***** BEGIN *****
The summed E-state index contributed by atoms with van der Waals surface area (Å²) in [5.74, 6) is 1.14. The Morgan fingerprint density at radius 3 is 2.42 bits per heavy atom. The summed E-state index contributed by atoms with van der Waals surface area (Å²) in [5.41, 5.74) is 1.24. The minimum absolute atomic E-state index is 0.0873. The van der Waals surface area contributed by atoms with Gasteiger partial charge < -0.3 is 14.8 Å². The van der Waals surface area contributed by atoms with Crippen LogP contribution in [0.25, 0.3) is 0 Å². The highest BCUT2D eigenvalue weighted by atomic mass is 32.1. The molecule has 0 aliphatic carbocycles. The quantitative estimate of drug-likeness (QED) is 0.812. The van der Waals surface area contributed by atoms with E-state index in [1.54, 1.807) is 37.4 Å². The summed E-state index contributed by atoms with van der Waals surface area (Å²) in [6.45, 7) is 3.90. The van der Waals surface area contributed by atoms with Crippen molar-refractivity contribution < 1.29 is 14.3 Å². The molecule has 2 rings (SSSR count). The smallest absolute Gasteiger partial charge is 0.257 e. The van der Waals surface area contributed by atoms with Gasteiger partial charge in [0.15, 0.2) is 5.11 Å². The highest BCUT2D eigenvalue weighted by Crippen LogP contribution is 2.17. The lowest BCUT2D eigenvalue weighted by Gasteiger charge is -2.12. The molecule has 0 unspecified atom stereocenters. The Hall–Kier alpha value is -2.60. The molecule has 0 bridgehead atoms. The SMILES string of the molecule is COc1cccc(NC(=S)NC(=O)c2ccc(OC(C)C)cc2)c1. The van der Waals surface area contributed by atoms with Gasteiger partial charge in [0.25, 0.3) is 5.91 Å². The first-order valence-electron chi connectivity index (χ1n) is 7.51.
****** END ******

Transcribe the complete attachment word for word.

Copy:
The summed E-state index contributed by atoms with van der Waals surface area (Å²) in [5.74, 6) is 1.14. The Morgan fingerprint density at radius 3 is 2.42 bits per heavy atom. The summed E-state index contributed by atoms with van der Waals surface area (Å²) in [5.41, 5.74) is 1.24. The minimum absolute atomic E-state index is 0.0873. The van der Waals surface area contributed by atoms with Gasteiger partial charge < -0.3 is 14.8 Å². The van der Waals surface area contributed by atoms with Crippen LogP contribution in [0.25, 0.3) is 0 Å². The highest BCUT2D eigenvalue weighted by atomic mass is 32.1. The molecule has 0 aliphatic carbocycles. The quantitative estimate of drug-likeness (QED) is 0.812. The van der Waals surface area contributed by atoms with E-state index in [1.54, 1.807) is 37.4 Å². The summed E-state index contributed by atoms with van der Waals surface area (Å²) in [6.45, 7) is 3.90. The van der Waals surface area contributed by atoms with Crippen molar-refractivity contribution < 1.29 is 14.3 Å². The molecule has 2 rings (SSSR count). The smallest absolute Gasteiger partial charge is 0.257 e. The van der Waals surface area contributed by atoms with Gasteiger partial charge in [0.15, 0.2) is 5.11 Å². The highest BCUT2D eigenvalue weighted by Crippen LogP contribution is 2.17. The lowest BCUT2D eigenvalue weighted by Gasteiger charge is -2.12. The molecule has 0 unspecified atom stereocenters. The Hall–Kier alpha value is -2.60. The molecule has 0 bridgehead atoms. The SMILES string of the molecule is COc1cccc(NC(=S)NC(=O)c2ccc(OC(C)C)cc2)c1. The van der Waals surface area contributed by atoms with Gasteiger partial charge in [0.25, 0.3) is 5.91 Å². The first-order valence-electron chi connectivity index (χ1n) is 7.51.